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The BCHL’s brief brush with Connor Bedard

The 2020-21 season was unlike any other as the world tried to navigate its way through a global pandemic. There were a lot of fits and starts with many junior hockey leagues, including the B.C. Hockey League and Western Hockey League.

Back then, Connor Bedard, who was selected first overall by the Chicago Blackhawks in this year’s National Hockey League draft, was the first player awarded exceptional status by Hockey Canada to play in the WHL as a full-time 15-year-old, but the league and his debut with the Regina Pats were on pause because of COVID-19 restrictions. As a native of North Vancouver, B.C., who spent the 2019-20 season at West Van Academy torching the Canadian Sport School Hockey League, Bedard needed a place to keep his skills sharp.

Locally to the Lower Mainland, it was the BCHL’s Coquitlam Express that was one of the first junior hockey teams to have Bedard join them on the ice that season. The league was preparing for an extended training camp that ended up starting in late September and Bedard spent a handful of practices with the Express as a guest shooter.

Bedard heads to Jönköping, Sweden

That September while the WHL was on hiatus, Bedard got the blessing from the Pats to join HV71 J18, which is an under-18 team in Jönköping, Sweden. He ended up only playing one game for the U18 squad but scored a goal and added an assist. The NHL’s newest star player also got into four games with the HV71 J20 team, finishing with two goals and two assists. After that, COVID-19 took further hold of Sweden, and hockey in that country was put on hold. As a result, Bedard returned to B.C. in November 2020 and had to quarantine at home for two weeks.

Enter the West Kelowna Warriors, who were skating in January 2021 in anticipation of the start of the BCHL season. On that Warriors team was forward Tyler Cristall and brother of Andrew Cristall, who is a longtime friend of Bedard’s. The two played together on the BC Junior Canucks at The Brick Invitational Hockey Tournament in 2015. The wheels were put in motion for Bedard to head up to West Kelowna to take the ice at Royal LePage Place to skate with the Warriors. West Kelowna general manager and head coach Simon Ferguson explains it really all came together with the connection with the Cristalls.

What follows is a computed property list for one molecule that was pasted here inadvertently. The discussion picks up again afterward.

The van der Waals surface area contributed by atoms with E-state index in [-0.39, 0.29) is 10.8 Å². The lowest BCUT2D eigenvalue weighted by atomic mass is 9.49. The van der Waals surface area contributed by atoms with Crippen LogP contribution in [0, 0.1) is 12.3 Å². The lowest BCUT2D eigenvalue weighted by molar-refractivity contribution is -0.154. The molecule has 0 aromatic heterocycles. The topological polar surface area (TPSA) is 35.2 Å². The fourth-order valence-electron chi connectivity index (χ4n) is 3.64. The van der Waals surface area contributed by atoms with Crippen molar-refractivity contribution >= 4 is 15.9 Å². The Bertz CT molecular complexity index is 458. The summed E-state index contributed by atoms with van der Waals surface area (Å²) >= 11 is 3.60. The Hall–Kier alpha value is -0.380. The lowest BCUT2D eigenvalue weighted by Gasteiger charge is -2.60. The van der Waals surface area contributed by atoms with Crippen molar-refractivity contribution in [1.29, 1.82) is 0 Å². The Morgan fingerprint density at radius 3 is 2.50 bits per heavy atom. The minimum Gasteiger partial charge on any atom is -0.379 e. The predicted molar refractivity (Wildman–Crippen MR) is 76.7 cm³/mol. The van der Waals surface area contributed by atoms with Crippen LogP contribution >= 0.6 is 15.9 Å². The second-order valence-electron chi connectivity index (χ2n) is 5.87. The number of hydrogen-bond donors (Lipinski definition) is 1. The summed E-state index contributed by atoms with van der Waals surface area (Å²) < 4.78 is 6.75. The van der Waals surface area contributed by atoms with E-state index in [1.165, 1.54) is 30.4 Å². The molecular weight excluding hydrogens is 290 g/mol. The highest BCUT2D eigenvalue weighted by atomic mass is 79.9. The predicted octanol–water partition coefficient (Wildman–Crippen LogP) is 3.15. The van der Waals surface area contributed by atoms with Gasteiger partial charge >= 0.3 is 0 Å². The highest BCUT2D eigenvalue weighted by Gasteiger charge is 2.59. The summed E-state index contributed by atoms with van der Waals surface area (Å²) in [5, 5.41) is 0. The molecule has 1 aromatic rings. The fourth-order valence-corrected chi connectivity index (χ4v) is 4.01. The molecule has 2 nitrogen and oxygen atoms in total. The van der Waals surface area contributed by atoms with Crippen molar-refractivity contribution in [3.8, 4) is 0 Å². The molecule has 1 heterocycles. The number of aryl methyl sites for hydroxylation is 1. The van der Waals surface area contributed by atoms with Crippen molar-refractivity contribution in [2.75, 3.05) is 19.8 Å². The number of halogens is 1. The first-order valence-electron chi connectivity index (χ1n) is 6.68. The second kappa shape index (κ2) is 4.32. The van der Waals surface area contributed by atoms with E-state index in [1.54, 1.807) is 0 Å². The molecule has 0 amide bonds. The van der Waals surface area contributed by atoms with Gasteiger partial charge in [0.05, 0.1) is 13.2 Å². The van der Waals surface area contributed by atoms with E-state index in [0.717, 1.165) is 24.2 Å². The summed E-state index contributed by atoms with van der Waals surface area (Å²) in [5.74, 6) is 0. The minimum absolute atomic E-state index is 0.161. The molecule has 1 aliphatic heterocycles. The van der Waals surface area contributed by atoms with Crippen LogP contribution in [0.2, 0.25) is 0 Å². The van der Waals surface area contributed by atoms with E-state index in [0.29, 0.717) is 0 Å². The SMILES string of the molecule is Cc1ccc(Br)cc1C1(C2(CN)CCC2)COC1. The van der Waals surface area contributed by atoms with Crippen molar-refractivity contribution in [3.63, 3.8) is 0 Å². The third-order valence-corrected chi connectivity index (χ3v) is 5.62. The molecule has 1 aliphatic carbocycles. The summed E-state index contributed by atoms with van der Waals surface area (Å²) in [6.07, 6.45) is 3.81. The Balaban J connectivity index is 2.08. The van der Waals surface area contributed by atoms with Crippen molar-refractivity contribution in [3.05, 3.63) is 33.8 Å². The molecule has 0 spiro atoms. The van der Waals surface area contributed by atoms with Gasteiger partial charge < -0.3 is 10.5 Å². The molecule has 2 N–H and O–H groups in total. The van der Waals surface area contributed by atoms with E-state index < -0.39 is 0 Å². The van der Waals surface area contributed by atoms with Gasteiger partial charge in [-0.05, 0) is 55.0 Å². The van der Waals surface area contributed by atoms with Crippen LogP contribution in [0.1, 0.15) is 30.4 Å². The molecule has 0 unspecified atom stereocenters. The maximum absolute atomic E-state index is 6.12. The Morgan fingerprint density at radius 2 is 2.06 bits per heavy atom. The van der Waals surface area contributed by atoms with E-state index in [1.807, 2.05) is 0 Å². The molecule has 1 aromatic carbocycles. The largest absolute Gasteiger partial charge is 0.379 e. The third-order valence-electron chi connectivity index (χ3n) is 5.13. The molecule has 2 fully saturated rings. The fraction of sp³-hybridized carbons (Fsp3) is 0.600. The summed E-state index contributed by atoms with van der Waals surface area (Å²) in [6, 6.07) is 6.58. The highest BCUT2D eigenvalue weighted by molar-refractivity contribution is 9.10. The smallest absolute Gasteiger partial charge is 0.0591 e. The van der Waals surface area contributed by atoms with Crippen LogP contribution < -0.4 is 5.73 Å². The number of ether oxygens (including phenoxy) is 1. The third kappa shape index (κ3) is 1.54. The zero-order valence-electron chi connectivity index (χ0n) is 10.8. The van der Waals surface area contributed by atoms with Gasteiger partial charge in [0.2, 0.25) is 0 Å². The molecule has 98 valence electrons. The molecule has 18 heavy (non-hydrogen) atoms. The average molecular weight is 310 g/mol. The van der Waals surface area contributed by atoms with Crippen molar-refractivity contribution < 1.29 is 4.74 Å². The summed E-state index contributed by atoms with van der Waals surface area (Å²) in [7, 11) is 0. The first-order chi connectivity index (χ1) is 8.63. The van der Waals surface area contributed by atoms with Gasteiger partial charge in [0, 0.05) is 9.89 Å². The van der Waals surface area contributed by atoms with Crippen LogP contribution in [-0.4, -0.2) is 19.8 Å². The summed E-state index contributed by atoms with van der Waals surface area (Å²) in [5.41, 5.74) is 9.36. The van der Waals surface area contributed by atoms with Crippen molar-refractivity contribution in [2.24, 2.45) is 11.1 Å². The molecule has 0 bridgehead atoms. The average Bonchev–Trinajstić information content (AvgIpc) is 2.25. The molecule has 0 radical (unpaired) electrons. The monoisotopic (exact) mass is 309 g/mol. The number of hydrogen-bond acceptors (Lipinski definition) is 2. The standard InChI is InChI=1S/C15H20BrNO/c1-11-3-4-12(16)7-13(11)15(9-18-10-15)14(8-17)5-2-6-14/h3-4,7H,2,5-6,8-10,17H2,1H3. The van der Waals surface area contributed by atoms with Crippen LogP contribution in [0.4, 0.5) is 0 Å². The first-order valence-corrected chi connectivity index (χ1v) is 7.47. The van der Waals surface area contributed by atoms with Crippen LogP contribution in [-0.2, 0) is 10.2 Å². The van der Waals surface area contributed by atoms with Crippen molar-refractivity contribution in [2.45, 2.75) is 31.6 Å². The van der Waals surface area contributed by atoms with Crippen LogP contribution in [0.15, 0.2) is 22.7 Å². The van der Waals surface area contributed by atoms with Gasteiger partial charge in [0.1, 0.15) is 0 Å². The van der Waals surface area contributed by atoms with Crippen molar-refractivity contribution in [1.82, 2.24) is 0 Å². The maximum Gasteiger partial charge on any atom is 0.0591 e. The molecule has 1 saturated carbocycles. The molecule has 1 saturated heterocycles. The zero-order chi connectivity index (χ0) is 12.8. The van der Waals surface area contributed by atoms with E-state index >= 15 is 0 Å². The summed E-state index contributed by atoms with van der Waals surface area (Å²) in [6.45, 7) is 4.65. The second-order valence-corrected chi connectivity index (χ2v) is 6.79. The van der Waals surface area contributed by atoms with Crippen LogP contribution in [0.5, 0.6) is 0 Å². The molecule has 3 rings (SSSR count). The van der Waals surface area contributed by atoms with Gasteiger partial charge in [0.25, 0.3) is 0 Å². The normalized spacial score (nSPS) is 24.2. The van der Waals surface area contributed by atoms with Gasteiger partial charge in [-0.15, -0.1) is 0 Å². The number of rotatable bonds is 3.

“Tyler Cristall was on our team at the time and said, ‘Hey, would you be okay with him coming to practice with us? Just to have him out.’ So we called Regina and talked to them. They were shut down at the time and we were doing some practices and had a few WHL kids that were around if their season hadn’t started. He was one of them and we had some scrimmages and practices with him there,” explained Ferguson. “Tyler came to me and asked if we’d be interested in having him out. And I’m like, “Well, of course.” so he brought it to us and we talked to the agents and they talked to Regina and that’s how it came together.”

Seeds planted in the fall of 2020

Bedard joining the Warriors before going to Regina was actually a conversation that came up earlier in the 2020-21 season, around the time of the BCHL’s extended training camp games. Ferguson brought it up to the Bedard camp earlier in the fall of 2020 but didn’t explore it too deeply.

“I had reached out to the agents at that point a little bit to see if there was an opportunity to play some exhibition (games), but they had already left for Sweden. You know, we kind of went down that road a little bit, and then when he came back from Sweden and everything shut down the Western League again, that’s when Tyler Cristall went to work.”